1 Thessalonians: The Call
Monday, November 7, 2016
A Favorite from April 22, 2009.
This is likely the first letter of the New Testament canon to be written around the year 50. It is appropriate to spend time with this letter at this time of the year as it is flush with the exuberance of the early church and rather than address the profound theological concepts we find in later letters, Paul addresses the characteristics exhibited by the early Christians. He writes especially about the joy and gratitude which these early people experienced as they waited for Christ’s return – – – which they thought was imminent. What changes would we make in our lives if we lived as if we understood this concept of return and accounting? How would this change our stewardship of the gifts we have been given?
The Biblia de América points out that this is a pastoral letter more than anything else and it is modest in its length and tone. Paul’s’ themes are the mission, development and consolidation of the Church, the Trinitarian nature of the ordinary life, the mystery of evil, and the importance of salvation. In order to put this letter into some context, we might read about his stay in Thessalonica in Acts 17 as part of his second missionary journey. The city was a strategically situated port with trade to other parts of the Mediterranean.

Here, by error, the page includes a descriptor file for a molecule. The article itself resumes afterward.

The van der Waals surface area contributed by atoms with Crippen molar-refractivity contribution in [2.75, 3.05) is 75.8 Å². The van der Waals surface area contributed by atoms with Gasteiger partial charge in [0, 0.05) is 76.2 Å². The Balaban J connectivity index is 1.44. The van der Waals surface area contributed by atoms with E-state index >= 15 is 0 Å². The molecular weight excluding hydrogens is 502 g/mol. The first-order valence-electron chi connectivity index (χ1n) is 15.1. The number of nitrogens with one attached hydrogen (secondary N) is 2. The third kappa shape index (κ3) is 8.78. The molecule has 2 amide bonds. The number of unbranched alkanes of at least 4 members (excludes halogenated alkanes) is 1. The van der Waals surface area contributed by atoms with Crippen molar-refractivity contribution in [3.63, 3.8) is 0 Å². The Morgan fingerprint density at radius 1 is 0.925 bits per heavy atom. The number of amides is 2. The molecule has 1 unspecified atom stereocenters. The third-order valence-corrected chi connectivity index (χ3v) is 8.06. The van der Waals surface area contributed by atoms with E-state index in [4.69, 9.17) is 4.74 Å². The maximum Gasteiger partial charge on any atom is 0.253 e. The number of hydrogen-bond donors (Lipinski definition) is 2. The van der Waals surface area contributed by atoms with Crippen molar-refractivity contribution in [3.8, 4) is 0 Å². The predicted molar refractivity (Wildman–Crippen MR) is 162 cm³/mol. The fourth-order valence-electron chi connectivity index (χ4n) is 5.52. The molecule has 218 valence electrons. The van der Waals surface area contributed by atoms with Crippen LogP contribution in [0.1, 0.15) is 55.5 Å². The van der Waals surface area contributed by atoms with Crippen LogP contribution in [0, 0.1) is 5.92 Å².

Paul exhorts the faithful to refrain from sexual immorality if they are to live a Christian life. He encourages mutual charity if they are to exhibit Christian love. He inspires prayers for those who have already died and who are resurrected in Christ Jesus if they are to live in Christian hope. He urges that the faithful remain faithful, even in the face of so many pressures which call them away from the Trinity. We might heed his words today for we struggle with the same issues in the same way. We have not come too far from where the early Christians stood.
Paul calls us to consolidation with those who live in Christ.
Paul calls us to love our enemy.
Paul calls us to be good stewards.
Paul calls us to remain strong against the negative influences of the times.
Paul calls us to Christ.
Let us spend a bit of time today reflecting on the call we feel to be faithful, hopeful, and loving in Christ’s body and resurrection. What do our actions say about who we are . . . and what we believe?
LA BIBLIA DE LA AMÉRICA. 8th. Madrid: La Casa de la Biblia, 1994. Print.
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